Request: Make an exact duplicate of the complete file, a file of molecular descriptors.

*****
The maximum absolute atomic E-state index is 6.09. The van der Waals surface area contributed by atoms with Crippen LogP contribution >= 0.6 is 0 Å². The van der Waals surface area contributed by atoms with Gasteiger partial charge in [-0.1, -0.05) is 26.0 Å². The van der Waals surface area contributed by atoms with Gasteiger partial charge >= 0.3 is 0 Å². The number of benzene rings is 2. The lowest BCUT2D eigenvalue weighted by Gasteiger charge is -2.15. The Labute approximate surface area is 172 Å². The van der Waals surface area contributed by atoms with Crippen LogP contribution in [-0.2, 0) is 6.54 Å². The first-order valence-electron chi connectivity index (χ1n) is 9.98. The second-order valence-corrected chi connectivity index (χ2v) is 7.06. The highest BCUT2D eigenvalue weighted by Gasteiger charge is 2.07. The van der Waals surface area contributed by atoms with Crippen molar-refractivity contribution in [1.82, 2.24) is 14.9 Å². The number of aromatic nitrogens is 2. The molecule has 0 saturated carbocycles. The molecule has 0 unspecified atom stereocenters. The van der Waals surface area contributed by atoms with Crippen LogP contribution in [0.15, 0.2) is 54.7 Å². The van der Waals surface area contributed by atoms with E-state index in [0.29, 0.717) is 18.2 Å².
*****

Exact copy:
The maximum absolute atomic E-state index is 6.09. The van der Waals surface area contributed by atoms with Crippen LogP contribution >= 0.6 is 0 Å². The van der Waals surface area contributed by atoms with Gasteiger partial charge in [-0.1, -0.05) is 26.0 Å². The van der Waals surface area contributed by atoms with Gasteiger partial charge >= 0.3 is 0 Å². The number of benzene rings is 2. The lowest BCUT2D eigenvalue weighted by Gasteiger charge is -2.15. The Labute approximate surface area is 172 Å². The van der Waals surface area contributed by atoms with Crippen LogP contribution in [-0.2, 0) is 6.54 Å². The first-order valence-electron chi connectivity index (χ1n) is 9.98. The second-order valence-corrected chi connectivity index (χ2v) is 7.06. The highest BCUT2D eigenvalue weighted by Gasteiger charge is 2.07. The van der Waals surface area contributed by atoms with Crippen molar-refractivity contribution in [1.82, 2.24) is 14.9 Å². The number of aromatic nitrogens is 2. The molecule has 0 saturated carbocycles. The molecule has 0 unspecified atom stereocenters. The van der Waals surface area contributed by atoms with Crippen LogP contribution in [0.15, 0.2) is 54.7 Å². The van der Waals surface area contributed by atoms with E-state index in [0.29, 0.717) is 18.2 Å².